‘Away from the numbers’ Paul Weller once sang, ‘I am free’.
It’s a sentiment that Jack Wilshere might certainly bear in mind next season if, as widely reported, Arsene Wenger shuns new signings in deep midfield in favour of ‘training up’ the long-term Gunner for the role.
No sooner had the professor’s cunning (and typically parsimonious) plan been announced than it’s detractors appeared, brandishing statistics.
In his article ‘Stats show Wilshere would make a rubbish holding midfielder and Bender is the man for Arsenal’ the Metro’s Massimo Marioni puts forward just such a case.
As Marioni’s article (link here) shows, while the England man played in deep midfield more often than in any other position last term according to whoscored.com, he lagged well behind teammate Mikel Arteta, as well as potential recruits Lars Bender and Morgan Schneiderlin in terms of tackles, aerial duals won, interceptions and blocks.
Yet those numerical manifestations of the ‘holding’ art don’t paint the whole picture of what is required, after all, no Gooner worth his salt is besieging the message boards to demand the signing of Crystal Palace’s Mile Jedinak, the Premier League’s biggest tackler and interceptor by volume last term.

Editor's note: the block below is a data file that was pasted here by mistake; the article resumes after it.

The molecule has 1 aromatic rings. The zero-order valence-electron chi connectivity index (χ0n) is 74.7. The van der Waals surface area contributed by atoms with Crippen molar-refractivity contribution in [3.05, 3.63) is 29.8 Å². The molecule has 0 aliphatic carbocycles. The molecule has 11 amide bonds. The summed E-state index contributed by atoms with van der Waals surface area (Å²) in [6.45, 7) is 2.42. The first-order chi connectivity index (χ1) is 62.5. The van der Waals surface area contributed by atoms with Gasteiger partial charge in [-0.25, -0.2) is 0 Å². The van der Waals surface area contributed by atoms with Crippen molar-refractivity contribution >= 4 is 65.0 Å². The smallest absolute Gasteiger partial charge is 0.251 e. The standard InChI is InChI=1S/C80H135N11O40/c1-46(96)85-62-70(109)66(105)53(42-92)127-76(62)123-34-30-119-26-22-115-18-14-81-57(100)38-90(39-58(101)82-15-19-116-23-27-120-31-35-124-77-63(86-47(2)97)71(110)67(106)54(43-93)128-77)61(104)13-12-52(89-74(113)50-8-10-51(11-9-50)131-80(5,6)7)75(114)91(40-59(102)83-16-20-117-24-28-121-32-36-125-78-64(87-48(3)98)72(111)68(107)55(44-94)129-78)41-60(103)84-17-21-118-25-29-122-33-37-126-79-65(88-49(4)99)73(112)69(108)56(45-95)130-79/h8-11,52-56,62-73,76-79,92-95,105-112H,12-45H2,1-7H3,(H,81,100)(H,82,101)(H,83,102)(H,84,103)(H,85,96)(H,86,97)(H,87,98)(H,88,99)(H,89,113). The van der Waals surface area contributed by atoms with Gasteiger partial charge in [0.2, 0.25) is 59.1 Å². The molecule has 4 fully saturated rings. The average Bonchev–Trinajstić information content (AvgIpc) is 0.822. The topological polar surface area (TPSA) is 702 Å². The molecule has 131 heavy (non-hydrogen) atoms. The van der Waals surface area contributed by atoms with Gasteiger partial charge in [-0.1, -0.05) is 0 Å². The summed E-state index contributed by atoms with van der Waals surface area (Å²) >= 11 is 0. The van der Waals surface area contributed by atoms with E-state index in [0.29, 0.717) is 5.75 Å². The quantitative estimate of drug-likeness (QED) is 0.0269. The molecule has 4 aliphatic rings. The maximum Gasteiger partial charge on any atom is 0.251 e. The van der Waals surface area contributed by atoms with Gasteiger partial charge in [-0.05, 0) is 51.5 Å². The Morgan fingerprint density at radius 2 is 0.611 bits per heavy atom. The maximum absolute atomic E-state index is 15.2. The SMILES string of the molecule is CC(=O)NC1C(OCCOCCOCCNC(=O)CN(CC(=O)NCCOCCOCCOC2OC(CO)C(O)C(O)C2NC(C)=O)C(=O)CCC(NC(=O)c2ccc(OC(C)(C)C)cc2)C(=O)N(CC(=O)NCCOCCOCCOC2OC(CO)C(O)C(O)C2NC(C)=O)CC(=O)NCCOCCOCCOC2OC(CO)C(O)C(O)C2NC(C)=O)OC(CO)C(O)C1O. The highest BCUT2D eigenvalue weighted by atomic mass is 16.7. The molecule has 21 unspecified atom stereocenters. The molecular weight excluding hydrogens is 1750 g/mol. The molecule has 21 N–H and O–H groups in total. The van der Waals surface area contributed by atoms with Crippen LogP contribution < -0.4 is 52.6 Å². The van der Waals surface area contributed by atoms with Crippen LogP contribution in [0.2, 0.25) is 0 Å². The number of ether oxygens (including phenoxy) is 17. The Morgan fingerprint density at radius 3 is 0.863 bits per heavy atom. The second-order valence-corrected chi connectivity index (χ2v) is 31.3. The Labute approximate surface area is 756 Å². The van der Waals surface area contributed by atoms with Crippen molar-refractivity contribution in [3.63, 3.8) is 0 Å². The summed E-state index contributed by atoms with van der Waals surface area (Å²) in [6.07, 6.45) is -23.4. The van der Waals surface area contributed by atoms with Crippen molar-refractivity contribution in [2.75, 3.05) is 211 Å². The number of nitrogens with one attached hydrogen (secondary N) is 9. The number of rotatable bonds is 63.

There is a more cerebral element to the position, one which Wenger believes Wilshere has.
After all, Claude Makelele hardly defined the role that, for some time after his arrival at Chelsea bore his name, through his dominance of the airwaves.
Last season saw Josep Guardiola fashion his own ‘holding midfielder’ from an existing squad member, in his case stalwart FC Bayern right-back Philipp Lahm, to widespread success typified by the way the 5ft7in World Cup winner bossed Yaya Toure at the Etihad in the Champions League.
Lahm’s tackles per game average over the Bundesliga season (1.2) is less than Wilshere’s league quota of 1.3 (according to whoscored.com), despite Wilshere often having been employed in more advanced positions, yet few would argue that Guardiola’s conversion job was a successful one.
Wenger’s would-be Makelele announced himself to the world in Arsenal’s 2-1 Champions League victory over the Spaniard’s Barcelona in 2010/11, playing in the deeper two of a 4-2-3-1.
At the tender age of 19 he was more than a match for a midfield trio of Sergio Busquets, Xavi and Andres Iniesta on it’s way to to winning the tournament for second time in three seasons.
Yet he made just one tackle, two interceptions and one clearance during the game.
Injuries and resulting inconsistency have intervened since to undermine his development, just as they did for Aaron Ramsey, but it’s this Wilshere that the Gunners coaching staff are alluding to.
Granted a prolonged run of fitness he can scale those heights again.